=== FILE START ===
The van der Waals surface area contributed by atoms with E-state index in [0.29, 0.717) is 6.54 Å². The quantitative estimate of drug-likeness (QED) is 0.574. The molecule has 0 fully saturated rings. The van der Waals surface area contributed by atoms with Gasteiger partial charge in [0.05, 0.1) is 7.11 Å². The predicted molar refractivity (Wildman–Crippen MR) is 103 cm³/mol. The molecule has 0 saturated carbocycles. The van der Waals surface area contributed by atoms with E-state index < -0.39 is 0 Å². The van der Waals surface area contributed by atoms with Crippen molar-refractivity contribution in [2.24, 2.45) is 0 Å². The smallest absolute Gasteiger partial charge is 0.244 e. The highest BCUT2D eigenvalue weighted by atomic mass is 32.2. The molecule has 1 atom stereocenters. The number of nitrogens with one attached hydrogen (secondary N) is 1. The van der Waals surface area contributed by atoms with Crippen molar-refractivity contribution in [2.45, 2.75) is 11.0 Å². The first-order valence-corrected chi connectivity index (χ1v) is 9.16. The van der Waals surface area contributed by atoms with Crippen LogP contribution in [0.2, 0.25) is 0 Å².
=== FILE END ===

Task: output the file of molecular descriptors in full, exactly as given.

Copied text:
The van der Waals surface area contributed by atoms with E-state index in [0.29, 0.717) is 6.54 Å². The quantitative estimate of drug-likeness (QED) is 0.574. The molecule has 0 fully saturated rings. The van der Waals surface area contributed by atoms with Gasteiger partial charge in [0.05, 0.1) is 7.11 Å². The predicted molar refractivity (Wildman–Crippen MR) is 103 cm³/mol. The molecule has 0 saturated carbocycles. The van der Waals surface area contributed by atoms with E-state index < -0.39 is 0 Å². The van der Waals surface area contributed by atoms with Crippen molar-refractivity contribution in [2.24, 2.45) is 0 Å². The smallest absolute Gasteiger partial charge is 0.244 e. The highest BCUT2D eigenvalue weighted by atomic mass is 32.2. The molecule has 1 atom stereocenters. The number of nitrogens with one attached hydrogen (secondary N) is 1. The van der Waals surface area contributed by atoms with Crippen molar-refractivity contribution in [2.45, 2.75) is 11.0 Å². The first-order valence-corrected chi connectivity index (χ1v) is 9.16. The van der Waals surface area contributed by atoms with Crippen LogP contribution in [0.2, 0.25) is 0 Å².